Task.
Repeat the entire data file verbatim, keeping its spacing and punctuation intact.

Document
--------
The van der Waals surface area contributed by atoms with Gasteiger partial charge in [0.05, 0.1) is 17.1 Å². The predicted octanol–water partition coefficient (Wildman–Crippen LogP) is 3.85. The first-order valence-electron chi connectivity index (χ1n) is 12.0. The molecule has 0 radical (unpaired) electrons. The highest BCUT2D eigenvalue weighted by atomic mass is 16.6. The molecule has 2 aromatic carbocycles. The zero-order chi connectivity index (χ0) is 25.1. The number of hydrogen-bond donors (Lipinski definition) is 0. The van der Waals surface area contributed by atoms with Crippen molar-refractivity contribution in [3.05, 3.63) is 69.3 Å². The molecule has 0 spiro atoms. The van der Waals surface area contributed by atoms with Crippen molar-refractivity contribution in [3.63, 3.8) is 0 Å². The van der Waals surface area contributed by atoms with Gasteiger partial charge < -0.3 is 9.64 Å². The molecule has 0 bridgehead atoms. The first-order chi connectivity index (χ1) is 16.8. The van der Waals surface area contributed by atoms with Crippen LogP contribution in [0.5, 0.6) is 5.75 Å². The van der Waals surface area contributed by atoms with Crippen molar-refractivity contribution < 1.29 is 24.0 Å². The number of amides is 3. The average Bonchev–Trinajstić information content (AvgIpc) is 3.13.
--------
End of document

The van der Waals surface area contributed by atoms with Gasteiger partial charge in [0.05, 0.1) is 17.1 Å². The predicted octanol–water partition coefficient (Wildman–Crippen LogP) is 3.85. The first-order valence-electron chi connectivity index (χ1n) is 12.0. The molecule has 0 radical (unpaired) electrons. The highest BCUT2D eigenvalue weighted by atomic mass is 16.6. The molecule has 2 aromatic carbocycles. The zero-order chi connectivity index (χ0) is 25.1. The number of hydrogen-bond donors (Lipinski definition) is 0. The van der Waals surface area contributed by atoms with Crippen molar-refractivity contribution in [3.05, 3.63) is 69.3 Å². The molecule has 0 spiro atoms. The van der Waals surface area contributed by atoms with Crippen molar-refractivity contribution in [3.63, 3.8) is 0 Å². The van der Waals surface area contributed by atoms with Gasteiger partial charge < -0.3 is 9.64 Å². The molecule has 0 bridgehead atoms. The first-order chi connectivity index (χ1) is 16.8. The van der Waals surface area contributed by atoms with Crippen LogP contribution in [0.5, 0.6) is 5.75 Å². The van der Waals surface area contributed by atoms with Crippen molar-refractivity contribution < 1.29 is 24.0 Å². The number of amides is 3. The average Bonchev–Trinajstić information content (AvgIpc) is 3.13.